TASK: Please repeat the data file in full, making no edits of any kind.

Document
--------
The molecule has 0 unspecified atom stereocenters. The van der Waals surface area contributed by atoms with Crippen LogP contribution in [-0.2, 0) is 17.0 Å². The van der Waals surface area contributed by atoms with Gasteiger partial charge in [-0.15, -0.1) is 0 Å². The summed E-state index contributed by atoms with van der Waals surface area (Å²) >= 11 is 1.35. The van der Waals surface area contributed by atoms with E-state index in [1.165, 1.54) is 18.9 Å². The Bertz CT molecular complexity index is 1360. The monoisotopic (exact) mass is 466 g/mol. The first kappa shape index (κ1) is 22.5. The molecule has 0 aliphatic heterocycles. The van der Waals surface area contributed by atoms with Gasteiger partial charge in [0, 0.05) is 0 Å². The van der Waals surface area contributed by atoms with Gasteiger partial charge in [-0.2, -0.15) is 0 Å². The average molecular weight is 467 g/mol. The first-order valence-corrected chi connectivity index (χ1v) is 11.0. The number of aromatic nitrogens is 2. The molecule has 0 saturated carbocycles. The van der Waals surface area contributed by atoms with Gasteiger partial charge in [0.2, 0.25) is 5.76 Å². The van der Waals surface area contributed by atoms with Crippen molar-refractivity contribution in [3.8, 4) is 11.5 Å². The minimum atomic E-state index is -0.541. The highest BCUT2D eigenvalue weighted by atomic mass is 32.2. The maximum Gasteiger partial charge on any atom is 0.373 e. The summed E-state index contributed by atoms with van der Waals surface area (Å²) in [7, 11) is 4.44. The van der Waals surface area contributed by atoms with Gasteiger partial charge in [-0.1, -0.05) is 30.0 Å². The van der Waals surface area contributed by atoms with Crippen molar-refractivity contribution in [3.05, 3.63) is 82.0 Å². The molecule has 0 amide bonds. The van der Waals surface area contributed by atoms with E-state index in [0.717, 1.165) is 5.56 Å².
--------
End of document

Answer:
The molecule has 0 unspecified atom stereocenters. The van der Waals surface area contributed by atoms with Crippen LogP contribution in [-0.2, 0) is 17.0 Å². The van der Waals surface area contributed by atoms with Gasteiger partial charge in [-0.15, -0.1) is 0 Å². The summed E-state index contributed by atoms with van der Waals surface area (Å²) >= 11 is 1.35. The van der Waals surface area contributed by atoms with E-state index in [1.165, 1.54) is 18.9 Å². The Bertz CT molecular complexity index is 1360. The monoisotopic (exact) mass is 466 g/mol. The first kappa shape index (κ1) is 22.5. The molecule has 0 aliphatic heterocycles. The van der Waals surface area contributed by atoms with Gasteiger partial charge in [0, 0.05) is 0 Å². The van der Waals surface area contributed by atoms with Gasteiger partial charge in [-0.2, -0.15) is 0 Å². The average molecular weight is 467 g/mol. The first-order valence-corrected chi connectivity index (χ1v) is 11.0. The number of aromatic nitrogens is 2. The molecule has 0 saturated carbocycles. The van der Waals surface area contributed by atoms with Gasteiger partial charge in [0.2, 0.25) is 5.76 Å². The van der Waals surface area contributed by atoms with Crippen molar-refractivity contribution in [3.8, 4) is 11.5 Å². The minimum atomic E-state index is -0.541. The highest BCUT2D eigenvalue weighted by atomic mass is 32.2. The maximum Gasteiger partial charge on any atom is 0.373 e. The summed E-state index contributed by atoms with van der Waals surface area (Å²) in [7, 11) is 4.44. The van der Waals surface area contributed by atoms with Gasteiger partial charge in [-0.1, -0.05) is 30.0 Å². The van der Waals surface area contributed by atoms with Crippen molar-refractivity contribution in [3.05, 3.63) is 82.0 Å². The molecule has 0 amide bonds. The van der Waals surface area contributed by atoms with E-state index in [0.717, 1.165) is 5.56 Å².